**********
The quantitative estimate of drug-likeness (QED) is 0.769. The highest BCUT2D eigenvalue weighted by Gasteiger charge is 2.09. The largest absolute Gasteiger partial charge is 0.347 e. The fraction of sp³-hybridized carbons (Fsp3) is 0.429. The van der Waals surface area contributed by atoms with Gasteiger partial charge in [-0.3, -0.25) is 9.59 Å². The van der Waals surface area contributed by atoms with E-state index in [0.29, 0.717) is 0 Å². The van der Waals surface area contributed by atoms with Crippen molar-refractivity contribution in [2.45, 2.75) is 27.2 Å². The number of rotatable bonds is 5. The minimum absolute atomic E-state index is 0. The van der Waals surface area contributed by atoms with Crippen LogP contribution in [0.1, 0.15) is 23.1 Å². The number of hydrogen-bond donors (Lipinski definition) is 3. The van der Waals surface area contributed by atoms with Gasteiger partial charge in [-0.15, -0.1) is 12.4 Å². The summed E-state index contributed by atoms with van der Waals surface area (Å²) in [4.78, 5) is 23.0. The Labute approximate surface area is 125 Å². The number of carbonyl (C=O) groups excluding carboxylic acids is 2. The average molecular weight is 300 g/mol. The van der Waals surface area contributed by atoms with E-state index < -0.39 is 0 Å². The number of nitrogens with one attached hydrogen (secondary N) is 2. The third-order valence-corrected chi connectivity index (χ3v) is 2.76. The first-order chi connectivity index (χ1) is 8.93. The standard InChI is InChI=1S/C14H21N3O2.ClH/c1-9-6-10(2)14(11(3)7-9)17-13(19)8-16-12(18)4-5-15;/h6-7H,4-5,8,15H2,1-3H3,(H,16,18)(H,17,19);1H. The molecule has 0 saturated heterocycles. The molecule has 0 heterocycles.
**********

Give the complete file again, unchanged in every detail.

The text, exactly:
The quantitative estimate of drug-likeness (QED) is 0.769. The highest BCUT2D eigenvalue weighted by Gasteiger charge is 2.09. The largest absolute Gasteiger partial charge is 0.347 e. The fraction of sp³-hybridized carbons (Fsp3) is 0.429. The van der Waals surface area contributed by atoms with Gasteiger partial charge in [-0.3, -0.25) is 9.59 Å². The van der Waals surface area contributed by atoms with E-state index in [0.29, 0.717) is 0 Å². The van der Waals surface area contributed by atoms with Crippen molar-refractivity contribution in [2.45, 2.75) is 27.2 Å². The number of rotatable bonds is 5. The minimum absolute atomic E-state index is 0. The van der Waals surface area contributed by atoms with Crippen LogP contribution in [0.1, 0.15) is 23.1 Å². The number of hydrogen-bond donors (Lipinski definition) is 3. The van der Waals surface area contributed by atoms with Gasteiger partial charge in [-0.15, -0.1) is 12.4 Å². The summed E-state index contributed by atoms with van der Waals surface area (Å²) in [4.78, 5) is 23.0. The Labute approximate surface area is 125 Å². The number of carbonyl (C=O) groups excluding carboxylic acids is 2. The average molecular weight is 300 g/mol. The van der Waals surface area contributed by atoms with E-state index < -0.39 is 0 Å². The number of nitrogens with one attached hydrogen (secondary N) is 2. The third-order valence-corrected chi connectivity index (χ3v) is 2.76. The first-order chi connectivity index (χ1) is 8.93. The standard InChI is InChI=1S/C14H21N3O2.ClH/c1-9-6-10(2)14(11(3)7-9)17-13(19)8-16-12(18)4-5-15;/h6-7H,4-5,8,15H2,1-3H3,(H,16,18)(H,17,19);1H. The molecule has 0 saturated heterocycles. The molecule has 0 heterocycles.